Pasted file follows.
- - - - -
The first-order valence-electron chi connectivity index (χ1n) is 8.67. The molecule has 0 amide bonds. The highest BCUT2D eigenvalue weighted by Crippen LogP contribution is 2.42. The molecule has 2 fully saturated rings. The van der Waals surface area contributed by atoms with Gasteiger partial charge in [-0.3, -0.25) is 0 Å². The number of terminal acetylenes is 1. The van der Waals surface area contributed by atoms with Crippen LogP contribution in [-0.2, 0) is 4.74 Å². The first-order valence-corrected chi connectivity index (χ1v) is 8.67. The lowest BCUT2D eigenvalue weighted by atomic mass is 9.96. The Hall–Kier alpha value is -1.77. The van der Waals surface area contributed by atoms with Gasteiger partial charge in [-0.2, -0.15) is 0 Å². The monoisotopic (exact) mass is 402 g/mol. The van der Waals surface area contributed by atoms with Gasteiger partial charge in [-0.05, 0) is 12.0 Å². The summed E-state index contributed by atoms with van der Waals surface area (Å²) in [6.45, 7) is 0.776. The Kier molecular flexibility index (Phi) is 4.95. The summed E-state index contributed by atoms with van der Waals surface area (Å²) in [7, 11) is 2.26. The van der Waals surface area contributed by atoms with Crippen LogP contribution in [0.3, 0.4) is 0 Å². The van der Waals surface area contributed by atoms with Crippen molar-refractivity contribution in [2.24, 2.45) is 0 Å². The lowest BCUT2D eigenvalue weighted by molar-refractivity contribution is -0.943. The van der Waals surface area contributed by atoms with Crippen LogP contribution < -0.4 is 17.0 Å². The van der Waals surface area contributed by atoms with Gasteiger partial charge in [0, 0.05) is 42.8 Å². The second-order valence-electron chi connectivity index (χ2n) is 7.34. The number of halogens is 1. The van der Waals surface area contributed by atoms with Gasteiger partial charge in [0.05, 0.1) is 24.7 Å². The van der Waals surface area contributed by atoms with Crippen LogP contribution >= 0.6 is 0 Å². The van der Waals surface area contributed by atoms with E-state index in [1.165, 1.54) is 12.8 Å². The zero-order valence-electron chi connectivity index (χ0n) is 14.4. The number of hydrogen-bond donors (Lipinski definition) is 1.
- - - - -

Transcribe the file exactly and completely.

The first-order valence-electron chi connectivity index (χ1n) is 8.67. The molecule has 0 amide bonds. The highest BCUT2D eigenvalue weighted by Crippen LogP contribution is 2.42. The molecule has 2 fully saturated rings. The van der Waals surface area contributed by atoms with Gasteiger partial charge in [-0.3, -0.25) is 0 Å². The number of terminal acetylenes is 1. The van der Waals surface area contributed by atoms with Crippen LogP contribution in [-0.2, 0) is 4.74 Å². The first-order valence-corrected chi connectivity index (χ1v) is 8.67. The lowest BCUT2D eigenvalue weighted by atomic mass is 9.96. The Hall–Kier alpha value is -1.77. The van der Waals surface area contributed by atoms with Gasteiger partial charge in [-0.2, -0.15) is 0 Å². The monoisotopic (exact) mass is 402 g/mol. The van der Waals surface area contributed by atoms with Gasteiger partial charge in [-0.05, 0) is 12.0 Å². The summed E-state index contributed by atoms with van der Waals surface area (Å²) in [6.45, 7) is 0.776. The Kier molecular flexibility index (Phi) is 4.95. The summed E-state index contributed by atoms with van der Waals surface area (Å²) in [7, 11) is 2.26. The van der Waals surface area contributed by atoms with Crippen LogP contribution in [0.3, 0.4) is 0 Å². The van der Waals surface area contributed by atoms with Crippen molar-refractivity contribution in [2.24, 2.45) is 0 Å². The lowest BCUT2D eigenvalue weighted by molar-refractivity contribution is -0.943. The van der Waals surface area contributed by atoms with Crippen LogP contribution < -0.4 is 17.0 Å². The van der Waals surface area contributed by atoms with Gasteiger partial charge in [0, 0.05) is 42.8 Å². The second-order valence-electron chi connectivity index (χ2n) is 7.34. The number of halogens is 1. The van der Waals surface area contributed by atoms with Gasteiger partial charge in [0.05, 0.1) is 24.7 Å². The van der Waals surface area contributed by atoms with Crippen LogP contribution >= 0.6 is 0 Å². The van der Waals surface area contributed by atoms with E-state index in [1.165, 1.54) is 12.8 Å². The zero-order valence-electron chi connectivity index (χ0n) is 14.4. The number of hydrogen-bond donors (Lipinski definition) is 1.